Kevin de León Shows Up at LA City Council Meeting, Leaves After Protests Erupt

Embattled City Councilman Kevin de León attended today’s council meeting, but his appearance was brief as protesters immediately shouted for him to leave, and he was no longer present after a recess of around 45 minutes.

De León had not attended a council meeting since Oct. 11. He has defied widespread calls to resign over his participation in a racist 2021 conversation with Council members Gil Cedillo and Nury Martinez and a top county labor official that was leaked in October. He is also facing a recall effort that is in the process of gathering signatures.

Protesters have regularly shown up at meetings demanding that de León and Cedillo resign before the city conducts its business. 

De León entered the chamber during public comment and sat in his seat.

When audience members realized he was present, protesters shouted for him to leave while his supporters cheered. De León stared blankly at the commotion as he sat in his assigned council seat for the first time in nearly two months.

Council President Paul Krekorian immediately announced a recess and then went over to de León to have an animated discussion, at one point gesturing at the rowdy audience. All the members then walked out of the room.

The audience remained, with de León’s supporters chanting “Kevin” while protesters responded with “racist.”

Krekorian said previously that if de León did attempt to come back, other members of the council would leave the meeting. Prior to de León’s arrival in the chamber, several of his supporters gave public comment in defense of de León.

When Krekorian resumed the meeting, de León was no longer present in the chamber. Krekorian did not immediately address the situation.

Councilman Mike Bonin, whose son was the target of racist comments during the leaked conversation, said on Twitter that he, along with Council members Marqueece Harris-Dawson and Nithya Raman, walked out of the meeting.

Bonin called de León a “vile racist” who “needs to resign.”

Later, while speaking in opposition to a motion that would report on any damages that have occurred in the council chamber due to the protests, Bonin repeated his call for de León  to resign.

“The problem was in this room 45 minutes ago” and not the protesters, according to Bonin.

“The problem was on those tapes,” Bonin said. “The problem is in this room. The problem is when somebody’s ego refuses to get out of the way of his need to resign. The road to redemption begins with resignation, and that will end the protests.”

Harris-Dawson added on Twitter: “Some people are ready to excuse CM de León’s behavior. I am not.”   

“I am not either,” said Councilwoman-elect Eunisses Hernandez, who takes office next week, taking over Cedillo’s seat.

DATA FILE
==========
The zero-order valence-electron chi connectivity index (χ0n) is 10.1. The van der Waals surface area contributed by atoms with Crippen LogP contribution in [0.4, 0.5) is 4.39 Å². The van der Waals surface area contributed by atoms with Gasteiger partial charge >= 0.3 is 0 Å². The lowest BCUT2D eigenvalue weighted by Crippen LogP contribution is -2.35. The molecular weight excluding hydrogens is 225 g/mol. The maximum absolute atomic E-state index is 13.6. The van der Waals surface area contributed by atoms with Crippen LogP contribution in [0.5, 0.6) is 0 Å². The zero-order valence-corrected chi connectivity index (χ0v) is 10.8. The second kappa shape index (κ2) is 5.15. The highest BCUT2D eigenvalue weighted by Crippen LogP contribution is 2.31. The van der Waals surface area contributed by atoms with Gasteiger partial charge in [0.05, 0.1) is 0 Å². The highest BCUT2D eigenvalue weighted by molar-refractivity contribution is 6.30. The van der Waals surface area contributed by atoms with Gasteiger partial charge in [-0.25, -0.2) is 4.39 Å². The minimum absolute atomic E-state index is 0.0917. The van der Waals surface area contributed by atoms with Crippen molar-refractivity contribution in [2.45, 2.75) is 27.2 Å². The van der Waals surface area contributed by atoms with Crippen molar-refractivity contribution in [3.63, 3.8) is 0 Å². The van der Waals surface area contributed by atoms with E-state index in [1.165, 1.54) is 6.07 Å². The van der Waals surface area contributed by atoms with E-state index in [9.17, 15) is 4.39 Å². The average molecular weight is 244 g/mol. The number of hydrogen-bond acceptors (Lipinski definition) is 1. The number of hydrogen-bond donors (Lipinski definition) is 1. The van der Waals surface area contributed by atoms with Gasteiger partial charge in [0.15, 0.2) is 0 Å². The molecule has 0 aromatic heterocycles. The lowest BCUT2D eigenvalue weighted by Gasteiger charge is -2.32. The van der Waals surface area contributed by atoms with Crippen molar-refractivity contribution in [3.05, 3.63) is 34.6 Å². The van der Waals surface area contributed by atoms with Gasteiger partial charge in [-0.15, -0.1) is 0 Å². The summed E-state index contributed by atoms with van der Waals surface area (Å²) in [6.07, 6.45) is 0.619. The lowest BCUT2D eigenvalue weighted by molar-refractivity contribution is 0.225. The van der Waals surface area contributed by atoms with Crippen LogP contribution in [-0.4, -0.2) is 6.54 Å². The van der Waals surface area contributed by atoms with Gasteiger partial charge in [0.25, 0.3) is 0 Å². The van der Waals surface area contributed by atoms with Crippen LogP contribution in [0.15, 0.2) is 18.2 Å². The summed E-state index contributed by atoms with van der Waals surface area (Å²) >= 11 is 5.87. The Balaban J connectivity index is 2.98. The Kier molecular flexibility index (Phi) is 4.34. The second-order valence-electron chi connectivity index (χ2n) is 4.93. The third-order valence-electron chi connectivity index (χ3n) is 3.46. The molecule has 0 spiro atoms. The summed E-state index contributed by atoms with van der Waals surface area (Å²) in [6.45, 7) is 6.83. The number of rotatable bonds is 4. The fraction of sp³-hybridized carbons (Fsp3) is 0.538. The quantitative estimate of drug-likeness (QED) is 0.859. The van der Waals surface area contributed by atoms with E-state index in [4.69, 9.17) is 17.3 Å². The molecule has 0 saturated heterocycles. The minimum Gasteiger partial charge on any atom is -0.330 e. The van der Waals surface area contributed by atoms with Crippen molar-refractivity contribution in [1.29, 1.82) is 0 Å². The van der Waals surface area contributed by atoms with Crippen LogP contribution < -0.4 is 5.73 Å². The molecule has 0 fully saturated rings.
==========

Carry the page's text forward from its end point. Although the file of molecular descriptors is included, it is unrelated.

During the Oct. 11 meeting, de León and Cedillo had to leave the chamber as protesters chanted. Martinez resigned shortly after the leak. All three council members have also been censured by their colleagues. 

An ad hoc governance reform committee began discussing Thursday potential consequences for censured members, as the City Charter does not currently state any penalties.

The council meets one more time, on Tuesday, before its winter recess.

During several interviews after the recordings were leaked, de León claimed that resigning would be the easy way out, and he wants to do the work of healing with the communities that he has hurt.

The 55-year-old former state senator and assemblyman has been on the council since 2020 and made an unsuccessful run for mayor this year. 

Among other comments in the recorded conversation, Martinez belittled Bonin, who is white and has a Black son, and criticized the child for his behavior at a Martin Luther King Day parade — saying Bonin’s son was misbehaving on a float, which might have tipped over if she and the other women on the float didn’t step in to “parent this kid.”

De León then compared Bonin’s handling of his son at the MLK Parade to “when Nury brings her little yard bag or the Louis Vuitton bag.”

The meeting also included efforts to manipulate the city’s redistricting process.

In October, de León told KBLA’s Tavis Smiley that he does not plan to resign and attempted to apologize for his participation in the conversation.

De León called the Black community “the community that I’ve aggrieved, I’ve hurt the most” and said he felt a sense of embarrassment and shame.

When Smiley asked how the councilman could claim that he isn’t resigning because his district needs a voice when he isn’t representing them at meetings, de León took a lengthy pause.

“I’m trying to allow some time to heal,” he said. “I’m trying to allow some time to not be part of the chaos at this moment. That’s what I’m asking for right now.”

In October, de León sent a letter to Krekorian asking to be excused from attending council meetings “in the coming weeks” so he could focus on the healing process.

De León told Krekorian he would be “spending the coming weeks and months personally asking for your forgiveness.”

But Krekorian did not appear to accept de León’s attempt to make amends. In a statement, Krekorian said “apologies will not be nearly enough to undo the damage that this city has suffered. The only way we can begin to heal as a city is for Mr. de León to take responsibility for his actions, accept the consequences, and step down.”